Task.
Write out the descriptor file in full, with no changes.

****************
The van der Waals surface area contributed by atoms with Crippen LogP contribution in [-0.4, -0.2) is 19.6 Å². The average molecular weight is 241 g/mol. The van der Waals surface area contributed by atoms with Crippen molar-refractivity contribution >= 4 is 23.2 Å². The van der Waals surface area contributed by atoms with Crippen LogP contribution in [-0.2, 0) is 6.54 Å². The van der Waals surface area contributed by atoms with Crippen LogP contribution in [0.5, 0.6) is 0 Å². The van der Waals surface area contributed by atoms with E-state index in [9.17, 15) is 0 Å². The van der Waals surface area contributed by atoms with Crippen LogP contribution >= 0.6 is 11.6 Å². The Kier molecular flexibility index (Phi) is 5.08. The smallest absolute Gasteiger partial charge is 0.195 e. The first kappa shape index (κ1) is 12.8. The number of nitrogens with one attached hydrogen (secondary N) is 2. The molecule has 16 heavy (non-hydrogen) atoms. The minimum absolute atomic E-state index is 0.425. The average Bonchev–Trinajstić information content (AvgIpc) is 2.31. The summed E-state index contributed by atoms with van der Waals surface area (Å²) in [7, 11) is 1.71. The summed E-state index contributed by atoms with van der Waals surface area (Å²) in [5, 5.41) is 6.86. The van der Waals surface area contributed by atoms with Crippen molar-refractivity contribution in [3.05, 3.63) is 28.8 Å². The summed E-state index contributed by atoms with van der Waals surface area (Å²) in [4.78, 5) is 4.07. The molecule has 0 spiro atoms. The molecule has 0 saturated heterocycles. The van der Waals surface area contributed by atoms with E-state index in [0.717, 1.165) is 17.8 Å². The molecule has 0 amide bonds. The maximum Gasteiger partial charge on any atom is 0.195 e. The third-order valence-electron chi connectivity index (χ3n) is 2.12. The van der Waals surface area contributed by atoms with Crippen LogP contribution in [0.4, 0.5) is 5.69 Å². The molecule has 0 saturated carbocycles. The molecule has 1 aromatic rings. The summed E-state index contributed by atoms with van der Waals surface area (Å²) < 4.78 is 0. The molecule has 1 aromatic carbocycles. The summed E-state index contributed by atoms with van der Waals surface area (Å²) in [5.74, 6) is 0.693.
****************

The van der Waals surface area contributed by atoms with Crippen LogP contribution in [-0.4, -0.2) is 19.6 Å². The average molecular weight is 241 g/mol. The van der Waals surface area contributed by atoms with Crippen molar-refractivity contribution >= 4 is 23.2 Å². The van der Waals surface area contributed by atoms with Crippen LogP contribution in [-0.2, 0) is 6.54 Å². The van der Waals surface area contributed by atoms with Crippen LogP contribution in [0.5, 0.6) is 0 Å². The van der Waals surface area contributed by atoms with E-state index in [9.17, 15) is 0 Å². The van der Waals surface area contributed by atoms with Crippen LogP contribution >= 0.6 is 11.6 Å². The Kier molecular flexibility index (Phi) is 5.08. The smallest absolute Gasteiger partial charge is 0.195 e. The first kappa shape index (κ1) is 12.8. The number of nitrogens with one attached hydrogen (secondary N) is 2. The molecule has 16 heavy (non-hydrogen) atoms. The minimum absolute atomic E-state index is 0.425. The average Bonchev–Trinajstić information content (AvgIpc) is 2.31. The summed E-state index contributed by atoms with van der Waals surface area (Å²) in [7, 11) is 1.71. The summed E-state index contributed by atoms with van der Waals surface area (Å²) in [5, 5.41) is 6.86. The van der Waals surface area contributed by atoms with Crippen molar-refractivity contribution in [3.05, 3.63) is 28.8 Å². The summed E-state index contributed by atoms with van der Waals surface area (Å²) in [4.78, 5) is 4.07. The molecule has 0 spiro atoms. The molecule has 0 saturated heterocycles. The van der Waals surface area contributed by atoms with E-state index in [0.717, 1.165) is 17.8 Å². The molecule has 0 amide bonds. The maximum Gasteiger partial charge on any atom is 0.195 e. The third-order valence-electron chi connectivity index (χ3n) is 2.12. The van der Waals surface area contributed by atoms with Crippen LogP contribution in [0.4, 0.5) is 5.69 Å². The molecule has 0 saturated carbocycles. The molecule has 1 aromatic rings. The summed E-state index contributed by atoms with van der Waals surface area (Å²) < 4.78 is 0. The molecule has 1 aromatic carbocycles. The summed E-state index contributed by atoms with van der Waals surface area (Å²) in [5.74, 6) is 0.693.